Sprites who obsesses over honey and faerie princes who revel in pain are just the start of Holly Black’s beautiful mind and world. To call her career thus far prolific does not even begin to cover the expanse of her work.
Black was born in 1971 in West Long Branch, New Jersey, and grew up in a self-described “decrepit Victorian house.” That house seemed to have given her the spark of inspiration as a child, because she entered adulthood with the literary vision to create fantastical realms. She later earned a bachelor’s degree in English from The College of New Jersey and afterward gave into the pull to become a writer.
Black’s first book, “Tithe: A Modern Faerie Tale,” debuted in 2002 and was published by Simon and Schuster, soon followed by “Valiant” and “Ironside.” The original story surrounds the adventures of 16-year-old Kaye Fierch. As most of Black’s books do, this urban fantasy combines the modern world with faerie lore.
Kaye tours the country with her mother’s rock band until one day her mother’s boyfriend, under the influence of an Unseelie (a type of faerie), tries to stab Kaye’s mother. Kaye and her mother return to Kaye’s grandmother’s house, where Kaye begins to remember conversations with her old imaginary friends. But they were not imaginary. “Tithe” delves into the worlds of Seelie and Unseelie faeries, their politics and the nature of the relationship between the two worlds.
In 2003, the author began the series “The Spiderwick Chronicles,” which possibly made her name synonymous with “faeries.” The first book in the series, “The Field Guide,” opens in Maine with the Grace siblings, 9-year-old twins Jared and Simon and their 13-year-old sister Mallory. The siblings and their mother, Helen, move into the Spiderwick estate, a house reminiscent of Black’s own childhood “decrepit Victorian house.” With an abundance of hidden corners and nooks taking up its space, the house speaks to any child who imagined that their house might hold unknown wonders.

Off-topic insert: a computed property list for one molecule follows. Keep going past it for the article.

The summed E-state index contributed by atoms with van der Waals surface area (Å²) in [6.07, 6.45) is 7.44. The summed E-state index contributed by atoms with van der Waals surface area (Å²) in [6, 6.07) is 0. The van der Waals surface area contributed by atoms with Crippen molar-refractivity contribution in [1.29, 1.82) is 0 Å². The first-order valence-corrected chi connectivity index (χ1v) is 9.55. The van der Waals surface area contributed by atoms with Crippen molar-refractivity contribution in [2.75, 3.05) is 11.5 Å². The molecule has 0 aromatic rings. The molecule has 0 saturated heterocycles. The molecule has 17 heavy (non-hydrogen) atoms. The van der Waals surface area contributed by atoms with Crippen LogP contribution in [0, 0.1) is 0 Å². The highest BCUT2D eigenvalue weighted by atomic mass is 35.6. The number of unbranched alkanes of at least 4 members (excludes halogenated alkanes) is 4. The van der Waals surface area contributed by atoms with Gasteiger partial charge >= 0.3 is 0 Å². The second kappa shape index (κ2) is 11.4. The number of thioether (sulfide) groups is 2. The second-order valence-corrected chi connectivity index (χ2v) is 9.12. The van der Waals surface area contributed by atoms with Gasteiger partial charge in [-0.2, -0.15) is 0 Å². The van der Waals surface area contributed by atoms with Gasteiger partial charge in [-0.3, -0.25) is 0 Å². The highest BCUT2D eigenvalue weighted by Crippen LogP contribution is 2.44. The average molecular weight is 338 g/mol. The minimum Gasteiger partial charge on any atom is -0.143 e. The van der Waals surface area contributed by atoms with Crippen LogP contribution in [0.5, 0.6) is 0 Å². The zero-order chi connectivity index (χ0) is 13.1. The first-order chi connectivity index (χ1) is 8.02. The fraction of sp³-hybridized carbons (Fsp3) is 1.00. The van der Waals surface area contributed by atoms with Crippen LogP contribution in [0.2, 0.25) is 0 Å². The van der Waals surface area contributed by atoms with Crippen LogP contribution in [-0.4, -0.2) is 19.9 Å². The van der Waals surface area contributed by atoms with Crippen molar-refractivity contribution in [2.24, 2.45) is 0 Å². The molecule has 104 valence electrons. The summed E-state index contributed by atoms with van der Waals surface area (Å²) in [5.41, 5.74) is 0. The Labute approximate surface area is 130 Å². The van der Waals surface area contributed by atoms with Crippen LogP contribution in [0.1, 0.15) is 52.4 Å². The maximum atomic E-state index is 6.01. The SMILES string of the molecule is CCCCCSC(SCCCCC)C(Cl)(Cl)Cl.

The Spiderwick estate actually has a secret library within its walls that the children find on their first night. The book’s protagonists then come across a brownie, a spirit that helps with household chores, named Thimbletack, living inside the house’s walls. The first book ends with the three siblings finding the actual field guide left by Arthur Spiderwick.
The story continues on with “The Seeing Stone,” “Lucinda’s Secret,” “The Ironwood Tree” and “The Wrath of Mulgarath.” That is presumably the end of the Grace children’s adventures, but the world of Spiderwick continues on with “The Nixie’s Song,” “A Giant Problem” and the “Wyrm King.” The incredible number of books accompanies a copious amount of companion art and a 2008 film adaption.
Black began another series, “The Curse Worker’s” trilogy, in 2008, which provides a break from all the faeries and fantasy, but still includes magic. In 2015, Black wrote “The Darkest Part of the Forest.” This stand-alone novel features characters from the “Modern Tale of Faerie” series, but mostly follows siblings Hazel and Ben through their lives in a town that fully accepts the interaction of magical creatures and humans. This world becomes more detailed and expansive with Black’s latest series of novels, “The Folk of the Air.” The first novel in the series, “The Cruel Prince,” focuses on Jude Duarte, a human living in the world of faeries. She is despised for being a human and, consequently, despises most faeries.
She has a valid reason for this loathing because her adoptive father, Madoc, only adopted her after hunting down and killing her mother and father. Jude’s mother was married to Madoc first and had one child with him before running away with another human back to the modern world, where she gave birth to Jude and her identical twin, Taryn (Black appears to have a pension for writing about twins). Thus, Jude has a right to be resentful.
Jude grows up in a world full of tricks and deceit, glamours and poisons, all while being constantly reminded that she is a lesser species. Thrown into a space of courts and royalty from a young age, she learns to live by the rules set before her. However, she is not satisfied and refuses to bow down to any preconceived notions of how she should behave as a human, breaking the boundaries dictated to her.
Black’s cultivated works build and build upon one another, continuing to grow complicated and rich as the author grows alongside them. Using traditional folklore and some of her own making, she fuses the mundane with the magical and fantastical. I encourage you to dive in and begin your journey into the intricate world of Holly Black.